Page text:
Djibouti: Holidays, national customs, climate
|January 1||New Year|
|January February||El-am-Hejir (Islamic New Year)|
|February March||Eid al-Adha (Festival of Sacrifice)|
|March April May||Moloud (Prophet's Birthday)|
|1st of May||Labor Day|
|June 27||Independence day|
|October November||Eid al-Fitr (end of Ramadan)|
Source: Countryaah - Djibouti Holidays
The dates for the Islamic holidays are calculated according to the lunar calendar and therefore shift every year. During the fasting month of Ramadan, which precedes the festival day Eid al-Fitr, Muslims do not eat during the day, but only after sunset. Many restaurants are therefore closed during the day. The festivals Eid al-Fitr and Eid al-Adha last 2-10 days depending on the region. The weekly rest day is Friday.
Djibouti has a very hot climate with a particularly hot dry season between June and August, when temperatures rise to 42 °C. At this time the Khamsin appears, a dusty desert wind. There is a slightly more temperate period, with the occasional, scanty shower of rain, which lasts from November to March. During this time about 130 mm of precipitation falls and the air humidity is about 70 - 75%. The Tadjoura Basin is one of the hottest areas on earth.
The following table shows a range of climate data for the country. However, it must be taken into account that the values shown only provide a good overview of the climate in the country; the table says less about the currently expected weather.
|Month||Average number of rainy days||Mean maximum temperatures in (°C)||Mean minimum temperatures in (°C)|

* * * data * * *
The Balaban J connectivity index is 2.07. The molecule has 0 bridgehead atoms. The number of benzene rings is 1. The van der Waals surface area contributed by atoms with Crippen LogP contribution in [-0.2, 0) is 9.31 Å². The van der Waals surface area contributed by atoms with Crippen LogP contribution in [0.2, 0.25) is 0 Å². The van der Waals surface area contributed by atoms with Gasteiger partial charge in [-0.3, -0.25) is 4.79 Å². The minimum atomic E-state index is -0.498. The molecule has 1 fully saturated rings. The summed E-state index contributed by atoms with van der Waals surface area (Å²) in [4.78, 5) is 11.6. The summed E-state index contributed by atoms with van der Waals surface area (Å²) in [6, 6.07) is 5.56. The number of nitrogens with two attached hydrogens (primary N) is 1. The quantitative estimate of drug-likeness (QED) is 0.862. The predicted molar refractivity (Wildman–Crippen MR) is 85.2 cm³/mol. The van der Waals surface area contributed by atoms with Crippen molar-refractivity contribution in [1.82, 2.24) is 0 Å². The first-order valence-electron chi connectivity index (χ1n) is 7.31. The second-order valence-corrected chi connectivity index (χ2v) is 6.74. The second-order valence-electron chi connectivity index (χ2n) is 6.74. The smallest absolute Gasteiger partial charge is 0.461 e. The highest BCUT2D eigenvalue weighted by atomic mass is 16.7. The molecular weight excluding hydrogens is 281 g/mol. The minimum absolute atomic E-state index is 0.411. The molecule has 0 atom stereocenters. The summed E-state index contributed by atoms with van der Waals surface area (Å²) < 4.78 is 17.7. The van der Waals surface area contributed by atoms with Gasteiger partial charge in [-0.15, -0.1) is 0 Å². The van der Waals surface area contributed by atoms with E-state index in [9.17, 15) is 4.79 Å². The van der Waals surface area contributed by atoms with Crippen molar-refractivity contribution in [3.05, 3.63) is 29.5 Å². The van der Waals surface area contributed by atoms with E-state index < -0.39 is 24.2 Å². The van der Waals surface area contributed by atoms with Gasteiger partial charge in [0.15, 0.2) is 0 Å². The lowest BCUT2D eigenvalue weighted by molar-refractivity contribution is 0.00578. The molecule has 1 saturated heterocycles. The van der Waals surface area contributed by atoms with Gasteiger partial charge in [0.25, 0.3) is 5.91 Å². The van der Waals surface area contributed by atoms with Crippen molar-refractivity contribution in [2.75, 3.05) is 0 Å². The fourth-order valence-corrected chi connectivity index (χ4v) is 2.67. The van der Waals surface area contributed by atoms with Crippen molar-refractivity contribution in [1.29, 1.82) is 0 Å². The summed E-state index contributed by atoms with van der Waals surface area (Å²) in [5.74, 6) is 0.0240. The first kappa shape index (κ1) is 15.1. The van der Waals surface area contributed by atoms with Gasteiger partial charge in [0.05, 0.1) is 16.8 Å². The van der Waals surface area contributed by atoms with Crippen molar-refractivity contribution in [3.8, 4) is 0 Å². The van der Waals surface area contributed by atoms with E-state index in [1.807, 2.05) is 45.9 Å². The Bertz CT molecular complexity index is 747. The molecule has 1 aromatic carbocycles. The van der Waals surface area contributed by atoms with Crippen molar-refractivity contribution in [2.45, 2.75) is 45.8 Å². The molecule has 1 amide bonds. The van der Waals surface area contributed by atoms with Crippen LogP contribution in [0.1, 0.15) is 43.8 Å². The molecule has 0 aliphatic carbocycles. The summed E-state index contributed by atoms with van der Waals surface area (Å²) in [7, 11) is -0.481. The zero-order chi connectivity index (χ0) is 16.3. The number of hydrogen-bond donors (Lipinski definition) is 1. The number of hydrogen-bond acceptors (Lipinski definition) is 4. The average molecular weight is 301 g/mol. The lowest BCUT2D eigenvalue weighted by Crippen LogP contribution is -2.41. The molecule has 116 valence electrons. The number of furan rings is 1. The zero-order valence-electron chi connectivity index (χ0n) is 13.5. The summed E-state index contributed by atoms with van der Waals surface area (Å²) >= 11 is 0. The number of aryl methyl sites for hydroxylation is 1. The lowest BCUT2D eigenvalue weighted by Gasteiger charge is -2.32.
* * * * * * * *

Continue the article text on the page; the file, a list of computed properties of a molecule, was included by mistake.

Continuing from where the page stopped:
For guests in an Islamic country, consideration for the local customs is required. Women in particular should pay attention to decent clothing. Beach clothing outside the bathing zone is taboo, and long pants are also recommended for men outside the hotel zones. Photographing locals without their permission must be avoided at all costs, as the image of people is traditionally a taboo in Islamic countries.
See AllCityPopulation for a list of largest cities in the country of Djibouti.
In Djibouti's capital of the same name, founded in the 19th century, around 450,000 people live, which makes it the largest city in the country. Djibouti City is particularly known for its seaport, an important trading center with mainly Ethiopian foreign trade. The modern city combines the cold character of a banking and financial center with the charm of colonial memories. Also impressive is the multicultural and international chaos of the city, which is determined, for example, by the juxtaposition of businessmen alongside Afar nomads and French Foreign Legionaries.
This city in eastern Djibouti is known to be proud of more than 80 mosques.
Tadjourah, the city with about 22,000 residents, is the oldest city in Djibouti. It should be an interesting travel destination, which of course is mainly due to the gulf of the same name, a veritable paradise for divers and water sports enthusiasts. The two islands Moucha and Maskali, which are still considered an insider tip for those looking for relaxation and tranquility, are also close to the city.
Hamoudi Mosque in Djibouti City